The 9/11 Families confront the Marathon Bombing


Elise Cooper

In the wake of the Boston Marathon bombing, many Americans reflected on September 11th, 2001. That date lives in the minds of everyone, but especially those who were most impacted, the 9/11 families. They spoke with American Thinker about how viewing that tragic bombing conjured up memories of the previous atrocity, and they wondered if Americans actually learned anything from 9/11.

Everyone interviewed felt, after seeing the video and hearing reports, that it was a Jihadi attack. They wanted to warn Americans to be prepared, since this is just the beginning. Each family member interviewed was angry and saddened by this tragic event.

Debra Burlingame, a co-founder of Keep America Safe and the sister of the pilot whose plane was flown into the Pentagon, emphasized policy issues. “After seeing what happened, I closed my eyes and swallowed hard. Then I thought about two people who should feel vindicated, Congressman Peter King (R-NY) and NYPD Police Commissioner Ray Kelly. King was treated with such contempt for choosing to look into the radicalization of Muslims in the U.S., while Kelly was criticized (by Attorney General Eric Holder and New Jersey Governor Chris Christie) for his stop-and-frisk as well as his Muslim surveillance programs. Americans should understand political correctness is the big danger here.” She also believes that any community who has gone through an Islamic terrorist attack is more than willing to endure searches and camera surveillance. “Civil liberties matter until they don’t.”

Her personal feelings came out as she reflected on the footage of Krystle Campbell’s mother speaking about her daughter who had died in the Boston attack. Debra is hoping that people will still look on those that died or were maimed as the victims not the nineteen-year-old terrorist. “Seeing that mom speak was absolutely crushing for me. I understood exactly what she was going through: the shock, the stunned surreal sense that her dear beloved Krystle was gone, and her raw public heartbreak. It all took me right back, even more than the bomb itself.”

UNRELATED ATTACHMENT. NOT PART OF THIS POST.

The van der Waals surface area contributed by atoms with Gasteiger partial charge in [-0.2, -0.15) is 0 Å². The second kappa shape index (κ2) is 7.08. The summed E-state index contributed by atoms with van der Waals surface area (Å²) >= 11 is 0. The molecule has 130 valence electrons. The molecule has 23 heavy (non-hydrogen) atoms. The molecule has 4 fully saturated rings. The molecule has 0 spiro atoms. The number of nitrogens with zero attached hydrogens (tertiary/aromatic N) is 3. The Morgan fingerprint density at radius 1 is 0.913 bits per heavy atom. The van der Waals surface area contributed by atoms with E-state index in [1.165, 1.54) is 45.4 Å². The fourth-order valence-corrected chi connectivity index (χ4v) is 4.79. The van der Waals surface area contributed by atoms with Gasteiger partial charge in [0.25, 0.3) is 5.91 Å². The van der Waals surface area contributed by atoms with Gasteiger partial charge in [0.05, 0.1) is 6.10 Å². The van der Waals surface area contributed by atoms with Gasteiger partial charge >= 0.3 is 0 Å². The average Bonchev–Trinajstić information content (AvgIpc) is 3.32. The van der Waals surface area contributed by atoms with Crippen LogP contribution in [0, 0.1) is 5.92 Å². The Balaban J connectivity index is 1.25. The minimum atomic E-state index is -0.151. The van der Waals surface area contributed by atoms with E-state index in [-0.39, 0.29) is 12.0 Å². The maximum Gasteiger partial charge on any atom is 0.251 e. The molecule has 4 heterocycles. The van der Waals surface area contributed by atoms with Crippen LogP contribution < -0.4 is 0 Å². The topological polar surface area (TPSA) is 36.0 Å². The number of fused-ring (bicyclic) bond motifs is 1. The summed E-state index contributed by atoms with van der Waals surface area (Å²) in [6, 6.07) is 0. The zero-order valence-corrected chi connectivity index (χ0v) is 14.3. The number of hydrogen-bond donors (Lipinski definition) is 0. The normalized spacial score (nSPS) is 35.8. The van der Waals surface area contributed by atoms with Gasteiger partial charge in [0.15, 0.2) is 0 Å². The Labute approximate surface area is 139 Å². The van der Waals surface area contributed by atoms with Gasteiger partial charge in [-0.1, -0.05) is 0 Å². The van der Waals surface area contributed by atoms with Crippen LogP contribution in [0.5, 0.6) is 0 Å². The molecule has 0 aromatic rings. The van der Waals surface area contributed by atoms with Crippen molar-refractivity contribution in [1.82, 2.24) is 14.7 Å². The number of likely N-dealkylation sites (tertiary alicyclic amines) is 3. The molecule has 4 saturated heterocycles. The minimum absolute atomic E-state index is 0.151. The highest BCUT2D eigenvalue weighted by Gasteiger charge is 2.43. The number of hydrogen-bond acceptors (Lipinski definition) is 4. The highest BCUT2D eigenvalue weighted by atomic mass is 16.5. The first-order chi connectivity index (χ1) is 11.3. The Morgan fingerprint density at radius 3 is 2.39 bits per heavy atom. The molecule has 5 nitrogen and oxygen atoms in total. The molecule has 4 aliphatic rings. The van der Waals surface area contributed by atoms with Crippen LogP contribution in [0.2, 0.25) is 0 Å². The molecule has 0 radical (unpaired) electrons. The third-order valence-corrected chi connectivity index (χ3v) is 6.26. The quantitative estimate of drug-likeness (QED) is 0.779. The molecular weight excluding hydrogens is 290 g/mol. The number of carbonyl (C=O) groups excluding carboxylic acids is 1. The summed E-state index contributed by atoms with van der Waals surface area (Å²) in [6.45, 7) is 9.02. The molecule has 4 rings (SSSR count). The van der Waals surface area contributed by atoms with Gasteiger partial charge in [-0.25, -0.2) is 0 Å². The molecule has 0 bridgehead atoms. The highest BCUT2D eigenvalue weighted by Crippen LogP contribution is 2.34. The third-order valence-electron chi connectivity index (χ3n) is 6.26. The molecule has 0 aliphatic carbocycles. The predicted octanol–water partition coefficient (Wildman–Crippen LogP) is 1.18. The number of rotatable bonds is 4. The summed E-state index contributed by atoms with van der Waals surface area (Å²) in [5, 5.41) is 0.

Judi Reiss lost her twenty-three-year-old son, Joshua, when the World Trade Center buildings fell. She is fed up with all those who are asking why. For her, it is the fact that they became radicalized Muslim extremists that want to destroy America’s culture. “How many wake-up calls do we need? We did not learn from 9/11 and we will not learn from this either. Is anybody asking why this terrorist got his citizenship on 9/11, 2012? What is it going to take for us to realize that their mission is to destroy the American way of life by killing us? Reading him his Miranda Rights is stupid and insane. I could not believe it. Even Bill Maher said last Friday, ‘I mean there’s only one faith, for example, that kills you or wants to kill you if you draw a bad cartoon of the prophet. There’s only one faith that kills you or wants to kill you if you renounce their faith.’ Let’s face it — a percentage of this religion wants to murder people who do not agree with them. They murder us in the name of their religion.”

As she watched events unfolding Judi had those feelings return, that of fear, despair, and a profound sense of loss. “I started to cry. My mind and heart took me back to Josh and to get solace I looked at some pictures I had of my son. The pain is indescribable. My heart hurt for those injured and killed. I hope those in Boston will take the time to grieve for what they lost. I am sure there is a loss of that sense of innocence. Life is just not going to be the same.”